Instead of two MMFFs, why not uplift quality films?

Instead of two MMFFs, why not uplift quality films?

Today in laws we don’t need, Senator Bong Go came up with the idea of staging a second Metro Manila Film Festival (MMFF) from Apr. 11 to 21, 2020, to, according to Metro Manila Development Authority’s (MMDA) general manager Jojo Garcia, “help the movie industry arrest the declining viewership of Filipino films brought about by the influx of foreign movies.”

But is this really what we need?

Judging from MMFF’s track record, it’ll be an influx of commercial film studios beating a dead horse or perhaps a decades-old lackluster franchise relying on the same storylines—a slapstick comedy with family values (somehow), an infidelity film of two conventionally attractive celebrities, the nth instalment of Panday, and one good film with an actual storyline to appease angry audiences like me.

Read more: Ricky Lee is releasing a scriptwriting workbook for both newbies and veterans

By not dismissing good storytelling and quality films for box office revenue or guilt-tripping people that MMFF is “for the children,” our film industry might thrive the way we want it to. Just take the 2016 edition for example: Lav Diaz’s was fresh out of Bienalle, great regional films like Patay na si Hesus and 2 Cool 2 Be 4gotten were receiving the attention they deserve, and, of course, who could forget MMFF’s bold lineup that year?

“Patunay ang MMFF script selections na tunay ang hidwaan ng komersyal at kalidad, tunay din may kapangyarihan ang komersyal interes.”

For the first time in a long time, we’re not just seeing Vice Ganda or Vic Sotto grace marquees. It was diverse and a breath of fresh air we all needed. MMFF 2016 gave us Erik Matti’s dark Christian horror Seklusyon, the thought-provoking yet controversial Oro, Rocketsheep Studio’s visual feat Saving Sally, and Vince, Kath, and James—a formulaic teen movie done right.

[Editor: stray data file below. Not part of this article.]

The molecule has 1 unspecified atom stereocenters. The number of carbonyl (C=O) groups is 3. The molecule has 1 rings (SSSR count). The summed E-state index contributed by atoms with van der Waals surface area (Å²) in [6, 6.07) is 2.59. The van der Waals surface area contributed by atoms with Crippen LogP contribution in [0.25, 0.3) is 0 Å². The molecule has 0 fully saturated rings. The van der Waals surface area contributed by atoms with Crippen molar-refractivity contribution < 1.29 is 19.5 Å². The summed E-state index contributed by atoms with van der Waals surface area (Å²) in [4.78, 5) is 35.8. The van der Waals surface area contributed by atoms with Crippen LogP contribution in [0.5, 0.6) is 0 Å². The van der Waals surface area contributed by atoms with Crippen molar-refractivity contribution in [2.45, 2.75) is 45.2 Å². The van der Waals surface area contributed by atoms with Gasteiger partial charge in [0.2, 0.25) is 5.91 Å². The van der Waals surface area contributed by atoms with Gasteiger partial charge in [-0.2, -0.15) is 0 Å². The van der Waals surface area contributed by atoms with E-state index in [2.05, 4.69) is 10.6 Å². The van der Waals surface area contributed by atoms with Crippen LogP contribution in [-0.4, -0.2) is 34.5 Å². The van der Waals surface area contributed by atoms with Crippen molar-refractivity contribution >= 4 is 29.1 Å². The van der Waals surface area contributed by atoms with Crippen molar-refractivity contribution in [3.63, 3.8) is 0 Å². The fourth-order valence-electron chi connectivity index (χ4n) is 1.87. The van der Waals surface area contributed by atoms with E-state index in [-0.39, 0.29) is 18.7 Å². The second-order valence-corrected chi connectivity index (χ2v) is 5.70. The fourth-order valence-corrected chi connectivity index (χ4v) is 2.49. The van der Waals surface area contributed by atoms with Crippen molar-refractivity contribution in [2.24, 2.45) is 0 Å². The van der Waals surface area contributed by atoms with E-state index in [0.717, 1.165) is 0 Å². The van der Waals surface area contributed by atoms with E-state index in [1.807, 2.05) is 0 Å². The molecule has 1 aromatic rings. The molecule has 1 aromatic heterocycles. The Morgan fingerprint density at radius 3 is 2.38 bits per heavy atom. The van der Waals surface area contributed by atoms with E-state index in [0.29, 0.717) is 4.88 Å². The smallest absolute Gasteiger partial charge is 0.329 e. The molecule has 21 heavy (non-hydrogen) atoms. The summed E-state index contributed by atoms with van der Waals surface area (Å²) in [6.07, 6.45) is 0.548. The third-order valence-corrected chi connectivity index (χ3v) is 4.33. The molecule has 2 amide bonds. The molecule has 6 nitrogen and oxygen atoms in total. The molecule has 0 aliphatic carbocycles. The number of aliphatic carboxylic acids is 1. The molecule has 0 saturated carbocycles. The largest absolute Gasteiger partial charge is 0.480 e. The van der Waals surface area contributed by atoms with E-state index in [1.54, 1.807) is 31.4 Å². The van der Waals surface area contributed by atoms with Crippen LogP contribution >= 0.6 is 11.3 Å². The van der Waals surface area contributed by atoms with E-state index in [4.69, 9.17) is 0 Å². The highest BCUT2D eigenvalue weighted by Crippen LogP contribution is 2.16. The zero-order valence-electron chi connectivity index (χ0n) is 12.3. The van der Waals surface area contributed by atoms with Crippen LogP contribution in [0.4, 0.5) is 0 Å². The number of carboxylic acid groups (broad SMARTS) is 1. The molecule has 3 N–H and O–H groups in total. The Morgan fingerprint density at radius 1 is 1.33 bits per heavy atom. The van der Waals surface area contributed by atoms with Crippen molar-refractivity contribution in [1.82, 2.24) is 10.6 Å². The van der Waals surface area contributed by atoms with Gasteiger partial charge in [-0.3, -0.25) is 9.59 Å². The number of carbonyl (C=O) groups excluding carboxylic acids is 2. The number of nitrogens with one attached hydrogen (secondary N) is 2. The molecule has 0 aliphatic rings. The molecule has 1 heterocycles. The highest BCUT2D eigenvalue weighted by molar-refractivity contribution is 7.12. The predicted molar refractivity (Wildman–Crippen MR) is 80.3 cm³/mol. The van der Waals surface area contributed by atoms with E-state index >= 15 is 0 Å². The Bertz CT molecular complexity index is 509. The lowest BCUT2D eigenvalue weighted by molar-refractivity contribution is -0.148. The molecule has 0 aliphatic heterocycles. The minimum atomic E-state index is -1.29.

Read more: Eddie Garcia supported indie PH cinema until the end, and so should we

MMFF 2016 blurred the lines between indie and commercial filmmaking. All of this in hopes of uplifting good stories from around the country waiting to be heard.

But as we reached halfway of 2017, this spark of hope dimmed.

The next instalment of MMFF immediately went back to being a commercial cash cow. In the same year, the festival’s three executive members resigned, including veteran scriptwriter Ricky Lee and chairperson Rolando Tolentino. “Patunay ang MMFF script selections na tunay ang hidwaan ng komersyal at kalidad, tunay ‘din may kapangyarihan ang komersyal interes,” explained Tolentino in a tweet.

Read more: Gabbi Garcia wants you to support Filipino films

Noong una pa ‘man nang pumayag akong sumali, nag-decide na ako na mag-i-stay lang ako kung ipagpapatuloy nito ang nasimulan nang reforms ng 2016. Sa nagiging takbo ng mga pangyayari ngayon ay mukhang malabo na iyong mangyari,” said Lee in a Facebook post.

Don’t blame audiences for Philippine cinema’s declining viewership, blame powerful people trying to keep our industry same.

We’re back to hoping unique narratives will have a proper platform. Sometimes, we’ll get gems like Rainbow Sunset or Ang Larawan. And sure, we have independent film circuits like Cinemalaya or QCinema, but accessibility is limited. Let’s not forget the problem with early pullouts of Filipino films in certain cinemas.

Don’t blame audiences for Philippine cinema’s declining viewership. What we should try to unpack and unlearn is the industry’s mindset on quality and commercial films. Giants like Rolando Tolentino, Erik Matti, and Ricky Lee tried, but it’s difficult changing minds of an industry stuck in its old ways.

It’s clear that a sequel to MMFF is not what local cinema needs right now. What we need is to give proper platforms for more creative storytelling. Quality films aren’t limited to artsy mise-en-scene and commercial films shouldn’t solely rely on star factor. Just look at sleeper hits like Jerrold Tarog’s Heneral Luna or mainstream favorite Four Sisters and a Wedding.

There is a lack of trust in new narratives—and it shows. If we want change, the will has to come from the people in power themselves. But if MMFF officials are taking advice from Bong Go and his “celebrity friends,” Philippine cinema might have to wait.

Art by Renz Mart Reyes

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Rogin Losa
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